Revisit: Twin Trunk Hemlock on a Nylon Board—

The last post about a Hemlock suggested that I might as well start a series on revisits from past work to see if they’ve gotten worse with time, stayed the same, or improved. Today we revisit one of the weirder things we’ve done here, putting a tree on a plastic cutting board…

At the finish of the day when this Mountain Hemlock went on a nylon slab in March, 2012.

The Hemlock in question was collected eons ago when I was a few years younger, and has changed a bit. The main change happened without my input. A borer, or rather four of them, decided to settle down and carve out their dwellings inside the top part of the main trunk. I first noticed a strange discoloring of the foliage in the top part of that trunk in mid-summer, with the needles turning an olive drab. That wasn’t encouraging. When we brought the tree into the studio to remove the dead branches and the bark, I suggested to my then apprentice, Bobby Curttright, that he keep an eye out for borer galleries. And there they were. Flat head borers, already deep into the heartwood, settled down next to their fireplaces and tucked deep into their blankets, snoring with books on their laps and getting ready for a long winter. It was distressing to disturb them.

But we did show them the door and now the tree is restyled.

I grudgingly admit that with borer-crafted ingenuity this tree is much better designed. I was humbled and yet still irritated at them (mostly because I hadn’t thought of it myself).

April 2018. This photo shows a forced liaison between invertebrate and vertebrate design. Following the insect usurpation of the original design, a couple years of branch adjustment to the new reality was in store, with compaction of the branching and filling in the new canopy on the left trunk. Cast your votes on whether the new design is improved, stayed the same, or is worse…

It’s now 6 years after the first composition. That, however is another story, which you can find here: Mountain Hemlock on Levitated Nylon Board

The original story was also covered in more detail in Bonsai Focus, Sept/Oct 2012

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  1. Rodger Kessler says:

    When presented with borers, make borscht… great improvement!

  2. I vote for the latest “revision” in design.

  3. RAY NORRIS says:

    Wow Michael it has evolved into a fantastic
    Bonsai. I remember the borer issue that killed the

    Sent from my iPhone

  4. Beautiful!

  5. beulah says:

    The new design! Such a creative solution to borer damage. Fantastic!

  6. Linda says:

    The pads have filled out more and it looks more mature now, and looks healthier. Somehow, I like the austerity of the earlier iteration. Still gorgeous. You do good creative work!

  7. Todd Morgan says:

    I, also have had lots of “Nature’s Help” with some of my junipers (post-thinning) and apples. The helpers were mice and wood rats. A couple of the junipers even turned into improvements…
    I suppose that is the way it is in the wild, though. The few that survive end up being gnarlier…

  8. Melvin Zamis says:

    I love the new design. So elegant

    Sent from my iPhone


  9. Sage Smith says:

    Truly, you are a magician. Redefining bonsai with every trick. Thank you for who you are and what you do

  10. Graham says:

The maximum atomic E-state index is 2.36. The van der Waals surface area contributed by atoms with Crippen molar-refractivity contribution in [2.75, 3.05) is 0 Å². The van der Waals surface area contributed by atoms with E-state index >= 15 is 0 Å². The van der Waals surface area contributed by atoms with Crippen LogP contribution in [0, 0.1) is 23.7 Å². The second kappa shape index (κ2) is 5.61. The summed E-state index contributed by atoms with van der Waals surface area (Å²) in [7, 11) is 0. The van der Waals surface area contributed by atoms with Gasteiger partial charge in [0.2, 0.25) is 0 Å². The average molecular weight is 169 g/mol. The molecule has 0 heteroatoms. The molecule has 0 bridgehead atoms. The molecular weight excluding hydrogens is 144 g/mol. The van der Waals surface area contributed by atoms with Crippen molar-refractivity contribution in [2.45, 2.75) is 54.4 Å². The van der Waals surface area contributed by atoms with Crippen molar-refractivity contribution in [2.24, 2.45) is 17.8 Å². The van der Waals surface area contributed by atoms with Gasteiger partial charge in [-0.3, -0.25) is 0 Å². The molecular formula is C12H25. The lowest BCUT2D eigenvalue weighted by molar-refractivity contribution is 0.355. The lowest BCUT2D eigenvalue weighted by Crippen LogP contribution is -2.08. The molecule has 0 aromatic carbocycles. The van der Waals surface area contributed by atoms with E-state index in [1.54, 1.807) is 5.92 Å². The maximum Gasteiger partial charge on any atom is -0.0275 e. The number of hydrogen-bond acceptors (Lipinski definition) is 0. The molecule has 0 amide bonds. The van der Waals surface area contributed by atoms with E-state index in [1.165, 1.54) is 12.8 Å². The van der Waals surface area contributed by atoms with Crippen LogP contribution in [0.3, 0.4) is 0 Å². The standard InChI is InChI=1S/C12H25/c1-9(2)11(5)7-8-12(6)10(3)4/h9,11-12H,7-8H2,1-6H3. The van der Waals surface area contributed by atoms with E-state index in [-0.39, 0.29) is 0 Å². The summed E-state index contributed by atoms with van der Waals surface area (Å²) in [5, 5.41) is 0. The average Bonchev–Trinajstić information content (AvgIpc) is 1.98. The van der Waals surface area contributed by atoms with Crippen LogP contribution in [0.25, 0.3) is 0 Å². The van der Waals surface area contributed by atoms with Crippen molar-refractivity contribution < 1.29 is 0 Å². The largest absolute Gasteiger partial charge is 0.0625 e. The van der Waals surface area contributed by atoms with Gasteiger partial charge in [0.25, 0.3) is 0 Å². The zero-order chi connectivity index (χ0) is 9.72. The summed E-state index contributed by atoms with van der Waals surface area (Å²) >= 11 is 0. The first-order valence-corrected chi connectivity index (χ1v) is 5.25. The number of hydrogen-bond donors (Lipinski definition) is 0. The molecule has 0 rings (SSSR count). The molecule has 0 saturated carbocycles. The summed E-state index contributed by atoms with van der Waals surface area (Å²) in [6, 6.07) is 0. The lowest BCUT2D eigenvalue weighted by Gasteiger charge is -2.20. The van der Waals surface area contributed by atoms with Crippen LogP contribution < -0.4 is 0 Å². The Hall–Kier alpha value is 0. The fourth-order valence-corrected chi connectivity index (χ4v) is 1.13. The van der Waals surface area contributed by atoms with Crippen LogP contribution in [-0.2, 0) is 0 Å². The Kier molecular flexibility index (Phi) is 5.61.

The subtle branch adjustments work really well. I’ll go with improved, the first initial design gave the impression of two independent trees (perhaps just dating lol), whereas the last photo shows the two trees much more interconnected (married perhaps).

  11. acstratten says:

    Dem bugs did a fine job.

  12. Chris Koehler says:

    Amazing refinement, this tree looks superb! Q: Perhaps it’s silly I ask, but how did you remove the borers? And insure you removed all of them at once?

    • crataegus says:

      We took the bark off, and the galleries were evident, but more than that, there were holes where the borer larva ‘bores’ into the heartwood, to pupate and spend the winter. If we had missed any, there really wasn’t much to lose as the adult just punches a hole out of the bark and emerges the next spring. The real damage– the nibbling of the cambium— was all done already.
      Usually the tree will you where to look for them, with dead branches and sap perhaps coming out of the bark on the trunk. Once you find the galleries, just remove the bark on top of the dead areas until you find the living tissue again. Now you have some natural borer-made shari or jin!

      • Colin Tracy says:

        Michael – I have a priorities question about a hemlock I collected just this spring. It’s old & gnarled, with many dead branches and a large natural shari at the base. Almost all dead wood still has its bark. Should I be removing the bark now to expose possible pests/eliminate hiding places, or is hands-off recovery time more important at this point? I rather prefer the look with the bark still on the branches . . . but if it’s a liability, when’s the time to remove it?

      • crataegus says:

        Good question. The main thing would be to let it get established—and yet you don’t want to let the beasties have their way if they’re around. I’d spray the trunk with Safari, and get some in the soil too. If you don’t have or can’t get Safari you might try one of the Bayer products that will work for flathead borers. These insecticides are benign for the plant and are ok to use on recently collected trees. (Avoid spraying areas where you see bees drinking water, flowering plants, etc…)

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